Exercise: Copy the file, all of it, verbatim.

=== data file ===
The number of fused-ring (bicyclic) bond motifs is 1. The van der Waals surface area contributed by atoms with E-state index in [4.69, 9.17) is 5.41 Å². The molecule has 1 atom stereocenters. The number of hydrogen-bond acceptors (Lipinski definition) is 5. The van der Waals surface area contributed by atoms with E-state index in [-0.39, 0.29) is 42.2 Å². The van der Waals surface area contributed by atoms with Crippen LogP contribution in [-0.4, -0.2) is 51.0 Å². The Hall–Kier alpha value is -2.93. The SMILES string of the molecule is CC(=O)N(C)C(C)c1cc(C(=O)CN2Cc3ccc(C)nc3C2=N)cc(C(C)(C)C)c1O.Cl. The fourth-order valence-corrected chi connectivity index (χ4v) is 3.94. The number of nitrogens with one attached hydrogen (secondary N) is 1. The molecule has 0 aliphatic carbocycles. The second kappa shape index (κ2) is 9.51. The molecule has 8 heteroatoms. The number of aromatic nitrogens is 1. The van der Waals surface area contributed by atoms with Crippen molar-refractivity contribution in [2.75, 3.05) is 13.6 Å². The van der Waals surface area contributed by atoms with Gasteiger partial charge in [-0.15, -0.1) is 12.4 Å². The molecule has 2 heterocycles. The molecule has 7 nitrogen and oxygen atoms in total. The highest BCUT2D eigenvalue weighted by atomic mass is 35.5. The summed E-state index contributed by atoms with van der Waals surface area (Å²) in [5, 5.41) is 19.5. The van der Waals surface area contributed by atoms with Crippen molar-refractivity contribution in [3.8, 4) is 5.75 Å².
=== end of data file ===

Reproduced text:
The number of fused-ring (bicyclic) bond motifs is 1. The van der Waals surface area contributed by atoms with E-state index in [4.69, 9.17) is 5.41 Å². The molecule has 1 atom stereocenters. The number of hydrogen-bond acceptors (Lipinski definition) is 5. The van der Waals surface area contributed by atoms with E-state index in [-0.39, 0.29) is 42.2 Å². The van der Waals surface area contributed by atoms with Crippen LogP contribution in [-0.4, -0.2) is 51.0 Å². The Hall–Kier alpha value is -2.93. The SMILES string of the molecule is CC(=O)N(C)C(C)c1cc(C(=O)CN2Cc3ccc(C)nc3C2=N)cc(C(C)(C)C)c1O.Cl. The fourth-order valence-corrected chi connectivity index (χ4v) is 3.94. The number of nitrogens with one attached hydrogen (secondary N) is 1. The molecule has 0 aliphatic carbocycles. The second kappa shape index (κ2) is 9.51. The molecule has 8 heteroatoms. The number of aromatic nitrogens is 1. The van der Waals surface area contributed by atoms with Crippen molar-refractivity contribution in [2.75, 3.05) is 13.6 Å². The van der Waals surface area contributed by atoms with Gasteiger partial charge in [-0.15, -0.1) is 12.4 Å². The molecule has 2 heterocycles. The molecule has 7 nitrogen and oxygen atoms in total. The highest BCUT2D eigenvalue weighted by atomic mass is 35.5. The summed E-state index contributed by atoms with van der Waals surface area (Å²) in [5, 5.41) is 19.5. The van der Waals surface area contributed by atoms with Crippen molar-refractivity contribution in [3.8, 4) is 5.75 Å².